One of the pleasures of authorship is the accumulation of friendly debts. My chief debt (it is immeasurably large) is to the staff of the War History Branch. Where all have been courteous and helpful, my only justification for mentioning some by name is that I have made more calls on their time, patience and knowledge. Mr W. D. Dawson wrote the indispensable narrative of events upon which most of my chapters are based and also translated the relevant German documents in the keeping of the Military Documents Section of the United States War Department at Washington. The narrative for most of the very complicated second battle of Cassino was the capable work of Miss Judith A. Hornabrook. In the later stages, the constructive criticism of Mr Ronald Walker helped to remove deficiencies, doubts and errors. Mr W. A. Glue went far beyond the normal duties of a sub-editor and Miss Joan Williams prepared the invaluable index. By giving generously of his own time to look after the photographs, Mr John Pascoe has helped (in the old sense of the word as well as the new) to illustrate this volume. For the maps I am indebted to the Cartographic Branch of the Lands and Survey Department, Wellington.
The British war historians have given willing assistance. Professor J. R. M. Butler permitted me to see the first draft of John Ehrman’s Grand Strategy, August 1943–September 1944. Brigadier H. B. Latham and Major F. Jones, of the Historical Section of the Cabinet
Office, put their facilities freely at my disposal; and Major Jones will recognise in Chapter 9 some of the fruits of his own researches. The excellent grey-bound volumes in the series Operations of British, Indian and Dominion Forces in Italy, prepared about ten years ago by the British Historical Section, Central Mediterranean, have been a constant source of reference.
The personal evidence of many individual participants has been an essential supplement to the official materials. It would be impossible to make acknowledgment to all, but I have had some help which even brevity may not fail to specify. Lord Freyberg in personal discussion and in writing has shown a kindly interest from which I hope I have profited; and Major-General Sir Howard Kippenberger, Major-General G. B. Parkinson and Major-General C. E. Weir have also read the whole or a part of the book in draft and offered valuable comments. For their aid and hospitality I am deeply grateful. On the German side, my questions were readily answered by General F. von Senger und Etterlin, and his personal diary was generously made available by the Chief of Military History, United States Army.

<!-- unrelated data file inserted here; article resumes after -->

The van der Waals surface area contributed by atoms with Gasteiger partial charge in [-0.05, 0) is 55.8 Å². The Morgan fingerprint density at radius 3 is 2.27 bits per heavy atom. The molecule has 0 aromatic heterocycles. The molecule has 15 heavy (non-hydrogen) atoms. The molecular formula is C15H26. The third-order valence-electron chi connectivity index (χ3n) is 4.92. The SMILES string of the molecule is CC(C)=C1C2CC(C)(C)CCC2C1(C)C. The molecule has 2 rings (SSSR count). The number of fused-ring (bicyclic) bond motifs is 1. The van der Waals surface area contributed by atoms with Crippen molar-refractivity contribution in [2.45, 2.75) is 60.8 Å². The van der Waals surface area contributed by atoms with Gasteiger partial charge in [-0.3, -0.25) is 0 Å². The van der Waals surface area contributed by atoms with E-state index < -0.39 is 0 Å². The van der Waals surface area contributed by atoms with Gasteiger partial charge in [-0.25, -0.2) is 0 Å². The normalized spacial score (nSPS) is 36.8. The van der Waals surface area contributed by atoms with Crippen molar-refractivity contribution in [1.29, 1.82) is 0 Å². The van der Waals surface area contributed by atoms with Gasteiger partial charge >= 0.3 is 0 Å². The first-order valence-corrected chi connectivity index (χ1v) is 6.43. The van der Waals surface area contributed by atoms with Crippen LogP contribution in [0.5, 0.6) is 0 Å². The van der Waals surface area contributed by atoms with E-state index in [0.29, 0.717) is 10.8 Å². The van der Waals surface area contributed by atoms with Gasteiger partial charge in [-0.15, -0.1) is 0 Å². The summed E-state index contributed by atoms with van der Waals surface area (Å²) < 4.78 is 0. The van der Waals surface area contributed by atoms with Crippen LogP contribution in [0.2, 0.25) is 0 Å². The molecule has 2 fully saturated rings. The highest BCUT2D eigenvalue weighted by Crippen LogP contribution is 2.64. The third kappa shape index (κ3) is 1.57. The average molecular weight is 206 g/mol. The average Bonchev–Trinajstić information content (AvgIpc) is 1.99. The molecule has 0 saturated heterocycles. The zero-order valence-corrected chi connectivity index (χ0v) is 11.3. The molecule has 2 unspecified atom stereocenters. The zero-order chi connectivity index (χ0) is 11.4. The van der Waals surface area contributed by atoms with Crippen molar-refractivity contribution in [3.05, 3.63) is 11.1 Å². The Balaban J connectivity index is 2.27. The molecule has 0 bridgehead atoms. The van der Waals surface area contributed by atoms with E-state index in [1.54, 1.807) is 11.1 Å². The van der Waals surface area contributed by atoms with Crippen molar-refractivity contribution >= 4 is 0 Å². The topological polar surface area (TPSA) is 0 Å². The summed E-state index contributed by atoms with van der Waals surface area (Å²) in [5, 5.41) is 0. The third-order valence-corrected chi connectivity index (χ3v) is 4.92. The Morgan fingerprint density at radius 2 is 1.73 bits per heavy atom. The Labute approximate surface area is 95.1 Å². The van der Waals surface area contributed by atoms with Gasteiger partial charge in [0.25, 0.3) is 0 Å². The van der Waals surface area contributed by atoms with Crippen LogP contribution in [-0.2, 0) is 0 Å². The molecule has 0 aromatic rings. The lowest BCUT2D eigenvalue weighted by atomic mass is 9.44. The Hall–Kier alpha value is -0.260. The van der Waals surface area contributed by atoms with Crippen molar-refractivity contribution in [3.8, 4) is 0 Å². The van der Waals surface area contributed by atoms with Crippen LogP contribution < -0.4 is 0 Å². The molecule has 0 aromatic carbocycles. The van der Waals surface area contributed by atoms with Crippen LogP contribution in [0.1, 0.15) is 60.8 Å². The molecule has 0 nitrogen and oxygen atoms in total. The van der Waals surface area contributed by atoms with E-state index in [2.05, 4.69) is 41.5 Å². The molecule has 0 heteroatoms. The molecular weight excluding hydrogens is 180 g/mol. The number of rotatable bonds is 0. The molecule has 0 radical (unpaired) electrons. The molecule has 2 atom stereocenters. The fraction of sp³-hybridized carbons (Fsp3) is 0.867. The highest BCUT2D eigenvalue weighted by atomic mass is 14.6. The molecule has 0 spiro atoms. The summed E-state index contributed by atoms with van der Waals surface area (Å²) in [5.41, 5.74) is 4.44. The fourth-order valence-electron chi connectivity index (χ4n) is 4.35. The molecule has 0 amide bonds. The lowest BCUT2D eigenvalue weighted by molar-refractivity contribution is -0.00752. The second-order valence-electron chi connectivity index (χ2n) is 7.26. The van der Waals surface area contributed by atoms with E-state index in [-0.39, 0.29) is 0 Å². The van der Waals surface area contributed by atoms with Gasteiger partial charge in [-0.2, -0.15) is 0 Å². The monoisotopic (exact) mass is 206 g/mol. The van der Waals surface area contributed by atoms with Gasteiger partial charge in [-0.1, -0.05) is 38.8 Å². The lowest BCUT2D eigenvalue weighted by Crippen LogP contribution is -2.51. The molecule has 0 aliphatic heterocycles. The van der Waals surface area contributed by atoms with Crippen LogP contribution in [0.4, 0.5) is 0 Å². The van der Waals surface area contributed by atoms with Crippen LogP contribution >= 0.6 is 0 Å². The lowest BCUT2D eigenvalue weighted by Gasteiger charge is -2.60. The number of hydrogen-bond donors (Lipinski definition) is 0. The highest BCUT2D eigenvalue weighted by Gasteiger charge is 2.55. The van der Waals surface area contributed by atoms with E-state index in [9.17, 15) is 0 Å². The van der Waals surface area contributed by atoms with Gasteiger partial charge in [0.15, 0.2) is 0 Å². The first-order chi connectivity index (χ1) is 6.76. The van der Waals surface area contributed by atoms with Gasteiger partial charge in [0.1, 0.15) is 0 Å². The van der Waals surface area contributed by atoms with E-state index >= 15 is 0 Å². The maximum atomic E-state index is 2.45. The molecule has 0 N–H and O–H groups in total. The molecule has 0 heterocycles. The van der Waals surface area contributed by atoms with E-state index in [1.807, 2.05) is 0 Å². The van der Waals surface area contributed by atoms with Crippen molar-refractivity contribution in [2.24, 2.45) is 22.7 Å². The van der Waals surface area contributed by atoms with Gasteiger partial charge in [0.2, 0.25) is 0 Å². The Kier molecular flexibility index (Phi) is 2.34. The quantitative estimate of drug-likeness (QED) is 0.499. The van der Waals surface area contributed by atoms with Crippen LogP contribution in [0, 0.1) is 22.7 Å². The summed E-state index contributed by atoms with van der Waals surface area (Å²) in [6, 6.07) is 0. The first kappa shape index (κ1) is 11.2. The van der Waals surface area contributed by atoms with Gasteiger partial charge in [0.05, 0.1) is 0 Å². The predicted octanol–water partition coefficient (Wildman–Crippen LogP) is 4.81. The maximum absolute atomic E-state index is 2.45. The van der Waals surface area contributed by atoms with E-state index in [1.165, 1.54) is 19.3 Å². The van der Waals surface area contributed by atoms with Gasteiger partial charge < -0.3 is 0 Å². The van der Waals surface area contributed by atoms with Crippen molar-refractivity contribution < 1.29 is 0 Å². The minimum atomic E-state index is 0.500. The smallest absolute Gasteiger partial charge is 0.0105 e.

To the Council of Canterbury University College I gladly express my gratitude for the refresher leave which made it possible for me in the early summer of 1955 to revisit some of the Italian battlefields and see others for the first time.
Finally, there are things that only soldiers know. It was my good fortune to learn some of them in Tunisia and Italy with and from the officers and men of 140 Field (later Medium) Regiment, Royal Artillery. Had I not shared this experience with friends from the British homeland, I could never have attempted to write the history of my own countrymen in a land to which the British, whether of the homeland or of the dispersion, can never be indifferent.